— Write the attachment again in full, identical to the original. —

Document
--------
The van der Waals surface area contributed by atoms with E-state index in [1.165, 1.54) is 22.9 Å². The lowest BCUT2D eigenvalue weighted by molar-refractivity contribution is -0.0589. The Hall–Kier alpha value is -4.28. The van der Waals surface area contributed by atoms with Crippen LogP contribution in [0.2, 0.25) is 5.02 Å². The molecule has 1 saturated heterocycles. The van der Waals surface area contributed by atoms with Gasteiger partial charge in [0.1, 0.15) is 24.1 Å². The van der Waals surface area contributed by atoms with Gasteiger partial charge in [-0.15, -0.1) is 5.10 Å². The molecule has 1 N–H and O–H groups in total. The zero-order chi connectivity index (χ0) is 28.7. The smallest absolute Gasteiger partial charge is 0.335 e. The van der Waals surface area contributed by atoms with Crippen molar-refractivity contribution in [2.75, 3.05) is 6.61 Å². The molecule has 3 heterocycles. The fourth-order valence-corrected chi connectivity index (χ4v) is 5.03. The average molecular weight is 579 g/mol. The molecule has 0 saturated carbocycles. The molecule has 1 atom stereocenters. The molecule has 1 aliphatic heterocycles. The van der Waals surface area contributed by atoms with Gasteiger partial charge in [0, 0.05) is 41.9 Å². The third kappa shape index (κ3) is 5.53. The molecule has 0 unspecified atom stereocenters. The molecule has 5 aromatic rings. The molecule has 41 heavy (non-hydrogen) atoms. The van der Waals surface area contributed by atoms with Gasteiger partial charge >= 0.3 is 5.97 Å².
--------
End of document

The van der Waals surface area contributed by atoms with E-state index in [1.165, 1.54) is 22.9 Å². The lowest BCUT2D eigenvalue weighted by molar-refractivity contribution is -0.0589. The Hall–Kier alpha value is -4.28. The van der Waals surface area contributed by atoms with Crippen LogP contribution in [0.2, 0.25) is 5.02 Å². The molecule has 1 saturated heterocycles. The van der Waals surface area contributed by atoms with Gasteiger partial charge in [0.1, 0.15) is 24.1 Å². The van der Waals surface area contributed by atoms with Gasteiger partial charge in [-0.15, -0.1) is 5.10 Å². The molecule has 1 N–H and O–H groups in total. The zero-order chi connectivity index (χ0) is 28.7. The smallest absolute Gasteiger partial charge is 0.335 e. The van der Waals surface area contributed by atoms with Crippen molar-refractivity contribution in [2.75, 3.05) is 6.61 Å². The molecule has 3 heterocycles. The fourth-order valence-corrected chi connectivity index (χ4v) is 5.03. The average molecular weight is 579 g/mol. The molecule has 0 saturated carbocycles. The molecule has 1 atom stereocenters. The molecule has 1 aliphatic heterocycles. The van der Waals surface area contributed by atoms with Gasteiger partial charge in [0, 0.05) is 41.9 Å². The third kappa shape index (κ3) is 5.53. The molecule has 0 unspecified atom stereocenters. The molecule has 5 aromatic rings. The molecule has 41 heavy (non-hydrogen) atoms. The van der Waals surface area contributed by atoms with Gasteiger partial charge >= 0.3 is 5.97 Å².